the crime rate has nearly doubled since then, with violent crimes being the highest riser

he got re-elected with the slogan 'education, education, education' Teachers are being harrased by everyone, and more quit every day, some people are even sending their children overseas to study because of the abysmal standards of education

he has promised to fix the public services, despite the fact that people lay in the hospital admittance wards sometimes for over 24 hours before they are even seen, let alone treated. We've had fire strikes, teachers strikes, bus drivers strikes. Railroads don't have to strike, they barely run as it is.

I'd like to see him talk less and do more.

Defy Gravity!


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#5 QuiGon John

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Posted 30 April 2003 - 08:40 PM

As an American who knows (admittedly) almost nothing of Blair's domestic policy, I don't know what my opinion is worth.  But I can tell you I'd take him over Bush in a second.  I've been very impressed by the snippets of Blair we've seen over here since 9/11.

Maybe, as Godeskian says, that's just the man's eloquence, and I'd hate his policies.  But as I have my issues with Bush's eloquence and his policies... ;)

#6 Delvo

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Posted 01 May 2003 - 04:07 AM

As for Blair's failures to act on his words, I could easily imagine counterarguments for each of them, but using them would depend on my actually knowing the facts. The list just reminds me of the kinds of things that someone's political opponents over here would say about him/her, even if they were false or deliberately horribly misleading in their implications. So all I can do about them is keep my mouth shut. :mellow:

#7 Godeskian

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Posted 01 May 2003 - 08:29 AM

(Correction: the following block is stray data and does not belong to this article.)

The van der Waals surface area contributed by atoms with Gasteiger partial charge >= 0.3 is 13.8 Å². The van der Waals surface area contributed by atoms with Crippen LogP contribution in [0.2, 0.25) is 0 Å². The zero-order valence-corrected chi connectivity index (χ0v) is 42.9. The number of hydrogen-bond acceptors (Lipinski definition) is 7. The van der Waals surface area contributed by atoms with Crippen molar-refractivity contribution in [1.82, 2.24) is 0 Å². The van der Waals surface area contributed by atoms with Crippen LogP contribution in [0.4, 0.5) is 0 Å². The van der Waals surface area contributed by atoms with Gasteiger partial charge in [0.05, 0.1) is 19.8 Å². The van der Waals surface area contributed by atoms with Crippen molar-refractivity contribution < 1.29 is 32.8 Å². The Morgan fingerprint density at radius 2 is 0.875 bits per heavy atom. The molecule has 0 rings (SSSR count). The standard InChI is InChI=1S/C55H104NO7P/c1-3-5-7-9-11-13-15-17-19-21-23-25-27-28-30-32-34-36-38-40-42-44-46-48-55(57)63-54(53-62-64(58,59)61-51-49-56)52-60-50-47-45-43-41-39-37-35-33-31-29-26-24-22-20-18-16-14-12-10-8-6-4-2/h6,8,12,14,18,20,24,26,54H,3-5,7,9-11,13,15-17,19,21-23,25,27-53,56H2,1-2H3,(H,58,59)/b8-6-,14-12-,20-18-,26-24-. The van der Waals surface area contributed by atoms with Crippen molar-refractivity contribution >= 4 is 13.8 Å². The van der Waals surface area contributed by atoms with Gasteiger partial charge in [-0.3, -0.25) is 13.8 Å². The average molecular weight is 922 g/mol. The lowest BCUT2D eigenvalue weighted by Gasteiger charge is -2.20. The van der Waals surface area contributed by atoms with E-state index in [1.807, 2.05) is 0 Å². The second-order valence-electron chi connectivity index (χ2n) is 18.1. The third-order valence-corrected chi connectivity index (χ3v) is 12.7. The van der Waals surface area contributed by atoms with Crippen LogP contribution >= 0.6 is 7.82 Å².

Oh i'm sure there are counterarguments, but at the same time, as far as i've ben able to ascertain facts, they are true as well

I am trying to avoid rethoric here as i expect there are far more vitrolic opponents of the current goverment  who tend to do that for me.

Personally, i think Mr. Blair is probably the best party leader out of the available ones, however i'm not convinced he cares more about Britain that he does about the world at large, and that's something i find a failure in a leader.

but to be honest, i'm politically hostile, i don't like any of them,

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The Doctor: The universe is big. It's vast and complicated and ridiculous and sometimes, very rarely, impossible things just happen and we call them miracles... and that's a theory. Nine hundred years and I've never seen one yet, but this will do me.


#8 Enmar

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Posted 01 May 2003 - 01:56 PM

I like Blair very much and it has nothing to do with the war.

I think he's an interesting mixture - he understands modern politics and media, unlike former UK PMs. But unlike the American way, he always goes into details and he actually knows them! You might hear some short catchy sentences his PR advisors probably wrote, but they will always be followed by explanation. And he answers questions, he doesn't go around them like other politicians do. He talks at length at committees, parliament sessions that are broadcasted ect.

But he doesn't always follow the public opinion, I think the war didn't have majority support when he said the UK will help the US.

He's dealing with some sensitive stuff, as UK relationship with the EU, the war, the monarchy, and he's doing pretty well, considering how problematic these issues are for the British people. I have to admit I never tried to check into a hospital in the UK, but at least he's talking about them. It's a start. I also understand that he inherited a very problematic train and roads system and, again, he's trying. Gode, is London doing better or worse since the charging system was introduced?